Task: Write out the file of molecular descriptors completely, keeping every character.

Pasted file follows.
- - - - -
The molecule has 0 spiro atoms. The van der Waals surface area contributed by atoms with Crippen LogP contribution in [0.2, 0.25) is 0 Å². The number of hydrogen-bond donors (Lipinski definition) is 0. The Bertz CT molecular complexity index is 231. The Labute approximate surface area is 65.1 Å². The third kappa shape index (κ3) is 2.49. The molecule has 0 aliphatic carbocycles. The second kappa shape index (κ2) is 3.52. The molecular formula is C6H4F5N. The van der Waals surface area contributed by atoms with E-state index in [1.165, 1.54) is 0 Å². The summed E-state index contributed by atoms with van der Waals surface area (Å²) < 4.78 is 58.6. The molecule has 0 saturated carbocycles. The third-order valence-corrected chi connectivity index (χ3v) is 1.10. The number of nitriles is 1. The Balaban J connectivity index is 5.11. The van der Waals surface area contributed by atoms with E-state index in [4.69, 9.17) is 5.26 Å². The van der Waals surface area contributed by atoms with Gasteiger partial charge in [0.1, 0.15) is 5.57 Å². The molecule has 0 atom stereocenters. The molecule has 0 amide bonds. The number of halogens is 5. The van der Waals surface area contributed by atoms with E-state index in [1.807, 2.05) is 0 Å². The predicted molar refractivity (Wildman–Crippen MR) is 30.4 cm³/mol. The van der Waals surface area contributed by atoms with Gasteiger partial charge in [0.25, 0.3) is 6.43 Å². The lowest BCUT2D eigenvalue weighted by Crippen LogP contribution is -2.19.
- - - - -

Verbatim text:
The molecule has 0 spiro atoms. The van der Waals surface area contributed by atoms with Crippen LogP contribution in [0.2, 0.25) is 0 Å². The number of hydrogen-bond donors (Lipinski definition) is 0. The Bertz CT molecular complexity index is 231. The Labute approximate surface area is 65.1 Å². The third kappa shape index (κ3) is 2.49. The molecule has 0 aliphatic carbocycles. The second kappa shape index (κ2) is 3.52. The molecular formula is C6H4F5N. The van der Waals surface area contributed by atoms with E-state index in [1.165, 1.54) is 0 Å². The summed E-state index contributed by atoms with van der Waals surface area (Å²) < 4.78 is 58.6. The molecule has 0 saturated carbocycles. The third-order valence-corrected chi connectivity index (χ3v) is 1.10. The number of nitriles is 1. The Balaban J connectivity index is 5.11. The van der Waals surface area contributed by atoms with E-state index in [4.69, 9.17) is 5.26 Å². The van der Waals surface area contributed by atoms with Gasteiger partial charge in [0.1, 0.15) is 5.57 Å². The molecule has 0 atom stereocenters. The molecule has 0 amide bonds. The number of halogens is 5. The van der Waals surface area contributed by atoms with E-state index in [1.807, 2.05) is 0 Å². The predicted molar refractivity (Wildman–Crippen MR) is 30.4 cm³/mol. The van der Waals surface area contributed by atoms with Gasteiger partial charge in [0.25, 0.3) is 6.43 Å². The lowest BCUT2D eigenvalue weighted by Crippen LogP contribution is -2.19.